On 15 June, George Washington University School of Law is hosting a panel entitled "Can the Google Book Settlement Be Fixed?". Leaving aside that the title fails to ask a fundamental prerequisite question — should it be fixed? — I feel compelled to point out the ridiculous construction of the panel. In alphabetical order:
- Jonathan Band (Jonathan Band, PLLC) — an adjunct professor at Georgetown University Law Center, whose "clients include Internet companies, providers of information technology, universities, and library associations" (but not, apparently, creators of copyrighted works or other individuals).
- William Cavanaugh (Patterson Belknap, formerly with the U.S. Department of Justice) — "directly supervised" the Antitrust Division's work on its objection to the GBS, but has no experience with individual creators and now works for a firm that represents antitrust defendants (many in the medical area)
- Michael Guzman (Kellogg, Huber) — a litigator whose focus appears to be on the constitutional limits of government action; his firm represents major telecommunications providers
- Hadrian Katz (Arnold & Porter) — a patent/computer law litigator who almost always represents large computer companies
- Daphne Keller (Google) — represents a party, and has no verifiable experience representing individual creators of copyrighted works
- Lateef Mtima (Howard University) — a respected scholar on some of the ugly economic underside of intellectual property... as it affects end-users
- Marybeth Peters (formerly Register of Copyrights) — has no experience representing, and precious little working with, individual creators
- Randal Picker (University of Chicago Law School) — a respected scholar in antitrust and bankruptcy matters who also works around the technology end of intellectual property law (which, admittedly, fits in well with antitrust and bankruptcy!)
- Richard Pierce (George Washington University Law School) — a scholar on administrative law and the limits of government intervention, and I have no idea why he's on this panel except (perhaps) as a moderator
- Jule Sigall (Microsoft) — formerly the Associate Register of Copyright and now represents a corporate objector to the settlement; has no experience with individual creators, and was one of the principal drafters of the narrow-minded, largely anti-creator Orphan Works Report; long an advocate of "one size fits all" solutions, and to hell with the consequences for anyone at the boundaries
- Charles S. Sims (Proskauer Rose) — a former ACLU litigator whose client list includes the motion-picture and recording industries, Lexis-Nexis, the Association of American Publishers (a not-quite-party in the GBS litigation), and the petitioners in the Muchnick matter
- Roger Trangsrud (George Washington University Law School) — a respected civil litigation scholar (with whom I have a few disagreements on some obscure doctrine) who practiced at Hogan & Hartson before going to academia... a large firm that probably has represented as many as a dozen individuals (outside of white-collar-crime defense) in the last two decades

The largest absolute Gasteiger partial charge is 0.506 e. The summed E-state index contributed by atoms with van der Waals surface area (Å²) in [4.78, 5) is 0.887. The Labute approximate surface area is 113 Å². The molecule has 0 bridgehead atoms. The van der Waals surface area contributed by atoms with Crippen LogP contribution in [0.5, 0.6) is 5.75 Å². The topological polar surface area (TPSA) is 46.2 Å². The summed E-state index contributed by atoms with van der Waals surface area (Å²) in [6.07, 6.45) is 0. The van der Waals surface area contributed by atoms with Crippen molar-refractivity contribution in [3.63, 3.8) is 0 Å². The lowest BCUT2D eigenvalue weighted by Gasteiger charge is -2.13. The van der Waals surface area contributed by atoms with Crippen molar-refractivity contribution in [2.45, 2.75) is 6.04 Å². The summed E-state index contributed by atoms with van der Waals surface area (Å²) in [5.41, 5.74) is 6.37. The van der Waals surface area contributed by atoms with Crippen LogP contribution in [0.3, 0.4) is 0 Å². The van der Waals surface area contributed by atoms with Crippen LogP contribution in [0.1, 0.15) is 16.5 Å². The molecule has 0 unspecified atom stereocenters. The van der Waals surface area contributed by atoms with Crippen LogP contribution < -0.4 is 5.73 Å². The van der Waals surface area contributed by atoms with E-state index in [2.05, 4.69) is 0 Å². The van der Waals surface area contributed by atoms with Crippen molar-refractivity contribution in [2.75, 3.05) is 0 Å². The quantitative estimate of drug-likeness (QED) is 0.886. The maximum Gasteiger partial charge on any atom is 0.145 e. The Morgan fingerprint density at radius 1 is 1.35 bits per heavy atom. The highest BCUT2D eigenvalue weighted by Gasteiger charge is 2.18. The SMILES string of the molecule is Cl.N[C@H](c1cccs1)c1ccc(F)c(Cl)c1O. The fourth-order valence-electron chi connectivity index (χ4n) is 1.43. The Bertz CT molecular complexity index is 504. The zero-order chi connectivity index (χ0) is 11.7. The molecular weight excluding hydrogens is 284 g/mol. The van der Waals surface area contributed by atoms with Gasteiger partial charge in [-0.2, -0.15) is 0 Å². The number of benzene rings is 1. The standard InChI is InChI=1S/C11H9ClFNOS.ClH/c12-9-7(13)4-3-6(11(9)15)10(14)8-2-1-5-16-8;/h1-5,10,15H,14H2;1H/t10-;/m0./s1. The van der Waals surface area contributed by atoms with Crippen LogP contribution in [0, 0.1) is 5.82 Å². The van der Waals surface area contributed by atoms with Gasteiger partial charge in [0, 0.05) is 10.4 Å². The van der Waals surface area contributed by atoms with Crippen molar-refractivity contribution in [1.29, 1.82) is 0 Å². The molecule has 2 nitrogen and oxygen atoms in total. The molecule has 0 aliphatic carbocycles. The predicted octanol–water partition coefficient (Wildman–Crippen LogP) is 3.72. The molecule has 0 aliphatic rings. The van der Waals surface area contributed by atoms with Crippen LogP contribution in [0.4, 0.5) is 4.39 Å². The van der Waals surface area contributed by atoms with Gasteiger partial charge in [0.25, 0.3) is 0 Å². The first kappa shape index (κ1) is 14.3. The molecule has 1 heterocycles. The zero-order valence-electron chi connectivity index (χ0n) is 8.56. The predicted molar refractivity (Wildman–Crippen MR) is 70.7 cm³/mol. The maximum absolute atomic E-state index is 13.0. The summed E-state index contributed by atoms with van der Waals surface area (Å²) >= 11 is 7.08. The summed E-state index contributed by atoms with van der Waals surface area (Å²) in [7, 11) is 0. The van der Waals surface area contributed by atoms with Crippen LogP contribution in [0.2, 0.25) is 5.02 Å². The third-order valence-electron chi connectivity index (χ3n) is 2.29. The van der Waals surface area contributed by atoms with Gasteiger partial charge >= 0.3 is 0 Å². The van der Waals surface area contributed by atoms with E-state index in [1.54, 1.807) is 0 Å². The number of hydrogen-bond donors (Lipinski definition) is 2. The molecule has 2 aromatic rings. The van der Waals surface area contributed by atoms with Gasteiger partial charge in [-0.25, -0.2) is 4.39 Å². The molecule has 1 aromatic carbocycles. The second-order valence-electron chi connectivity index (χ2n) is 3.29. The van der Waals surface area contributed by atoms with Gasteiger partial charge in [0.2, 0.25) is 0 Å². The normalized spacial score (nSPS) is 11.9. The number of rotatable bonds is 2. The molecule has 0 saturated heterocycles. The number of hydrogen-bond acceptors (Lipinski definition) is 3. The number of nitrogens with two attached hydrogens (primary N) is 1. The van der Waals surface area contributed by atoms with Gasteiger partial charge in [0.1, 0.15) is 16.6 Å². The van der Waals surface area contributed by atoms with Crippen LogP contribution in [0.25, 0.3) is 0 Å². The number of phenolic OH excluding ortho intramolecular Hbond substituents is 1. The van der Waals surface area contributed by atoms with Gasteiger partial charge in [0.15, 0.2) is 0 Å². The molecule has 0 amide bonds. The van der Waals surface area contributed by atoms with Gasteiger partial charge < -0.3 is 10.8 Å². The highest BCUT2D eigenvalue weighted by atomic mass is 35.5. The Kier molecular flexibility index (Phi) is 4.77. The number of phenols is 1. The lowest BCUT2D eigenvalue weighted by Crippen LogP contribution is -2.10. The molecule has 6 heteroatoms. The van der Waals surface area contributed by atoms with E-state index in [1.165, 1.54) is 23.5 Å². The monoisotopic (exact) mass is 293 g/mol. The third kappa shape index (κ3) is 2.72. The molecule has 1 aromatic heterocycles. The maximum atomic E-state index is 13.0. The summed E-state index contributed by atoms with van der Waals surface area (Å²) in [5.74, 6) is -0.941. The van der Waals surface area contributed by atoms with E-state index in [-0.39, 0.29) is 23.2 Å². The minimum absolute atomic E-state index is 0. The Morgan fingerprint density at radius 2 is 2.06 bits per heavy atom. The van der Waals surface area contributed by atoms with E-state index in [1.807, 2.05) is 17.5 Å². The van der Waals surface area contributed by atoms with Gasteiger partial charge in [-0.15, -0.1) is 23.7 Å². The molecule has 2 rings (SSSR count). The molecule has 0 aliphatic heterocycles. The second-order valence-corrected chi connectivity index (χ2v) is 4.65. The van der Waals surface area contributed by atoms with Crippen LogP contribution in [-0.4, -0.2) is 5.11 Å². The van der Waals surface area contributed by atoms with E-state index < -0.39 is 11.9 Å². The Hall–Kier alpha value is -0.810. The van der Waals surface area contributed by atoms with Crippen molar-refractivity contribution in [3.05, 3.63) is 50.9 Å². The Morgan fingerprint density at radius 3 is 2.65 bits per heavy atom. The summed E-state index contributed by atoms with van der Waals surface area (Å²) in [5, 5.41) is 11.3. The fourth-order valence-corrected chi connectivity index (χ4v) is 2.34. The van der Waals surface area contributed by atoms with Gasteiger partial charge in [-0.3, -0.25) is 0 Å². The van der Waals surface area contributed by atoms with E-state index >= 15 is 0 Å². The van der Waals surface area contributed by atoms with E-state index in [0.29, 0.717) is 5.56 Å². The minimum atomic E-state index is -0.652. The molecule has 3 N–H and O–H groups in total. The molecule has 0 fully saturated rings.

- Brian Wolfman (Georgetown University Law Center) — a civil litigation scholar (I'm not that familiar with his work) with a preacademic career working primarily for Public Citizen and similar organizations
The closest thing that the people who actually create copyrightable works — that is, individual authors — have on this panel is perhaps Mr Sims (although he has an actual conflict for this matter) or perhaps Professor Mtima (although his scholarship hints at a user-oriented focus). Perhaps someone will surprise us all, but my initial impression remains: Fair and balanced presentation my ass. That's not to say that nobody should have an opinion on the GBS, or that nobody should support anything approaching a wide-scope resolution; it is only to say that having nobody there to speak for the individual creators seriously undercuts the panel's credibility.
Bluntly, there's a huge difference between the interests of the various organizations involved in this dispute and the interests of the individual creators. For example, the antitrust scrutiny has almost entirely concentrated on price-discrimination potential concerning end-users of the works in question; in fact, the DoJ's brief never got outside of that particular antitrust box. There's a huge question of monopsony that has gone unremarked-upon, though: The effect of an artificially limited market on a large population of suppliers. It's fairly easy to demonstrate (ok, easy after following a few Markov chains) that this leads to homogenized output and commodity pricing... which is entirely inconsistent with the Constitutional imprecation for "Progress in the useful Arts and Sciences."
And that initial question — whether the settlement should be "fixed" — is a fairly important one. Further, the reasoning justifying it would tell us a lot about how (and how not) to do so.